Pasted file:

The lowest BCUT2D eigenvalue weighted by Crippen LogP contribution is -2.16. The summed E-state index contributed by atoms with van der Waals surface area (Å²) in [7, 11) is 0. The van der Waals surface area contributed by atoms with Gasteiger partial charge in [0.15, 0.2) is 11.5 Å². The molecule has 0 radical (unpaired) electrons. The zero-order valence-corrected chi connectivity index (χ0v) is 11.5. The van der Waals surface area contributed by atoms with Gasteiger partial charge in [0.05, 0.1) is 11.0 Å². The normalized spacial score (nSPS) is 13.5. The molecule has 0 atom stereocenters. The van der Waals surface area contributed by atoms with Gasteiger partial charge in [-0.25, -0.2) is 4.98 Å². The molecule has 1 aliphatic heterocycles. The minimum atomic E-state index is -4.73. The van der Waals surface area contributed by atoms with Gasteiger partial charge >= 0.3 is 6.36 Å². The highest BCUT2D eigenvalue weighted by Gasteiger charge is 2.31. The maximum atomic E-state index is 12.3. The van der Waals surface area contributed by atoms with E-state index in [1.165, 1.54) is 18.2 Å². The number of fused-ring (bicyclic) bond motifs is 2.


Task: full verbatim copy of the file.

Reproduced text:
The lowest BCUT2D eigenvalue weighted by Crippen LogP contribution is -2.16. The summed E-state index contributed by atoms with van der Waals surface area (Å²) in [7, 11) is 0. The van der Waals surface area contributed by atoms with Gasteiger partial charge in [0.15, 0.2) is 11.5 Å². The molecule has 0 radical (unpaired) electrons. The zero-order valence-corrected chi connectivity index (χ0v) is 11.5. The van der Waals surface area contributed by atoms with Gasteiger partial charge in [0.05, 0.1) is 11.0 Å². The normalized spacial score (nSPS) is 13.5. The molecule has 0 atom stereocenters. The van der Waals surface area contributed by atoms with Gasteiger partial charge in [-0.25, -0.2) is 4.98 Å². The molecule has 1 aliphatic heterocycles. The minimum atomic E-state index is -4.73. The van der Waals surface area contributed by atoms with Gasteiger partial charge >= 0.3 is 6.36 Å². The highest BCUT2D eigenvalue weighted by Gasteiger charge is 2.31. The maximum atomic E-state index is 12.3. The van der Waals surface area contributed by atoms with E-state index in [1.165, 1.54) is 18.2 Å². The number of fused-ring (bicyclic) bond motifs is 2.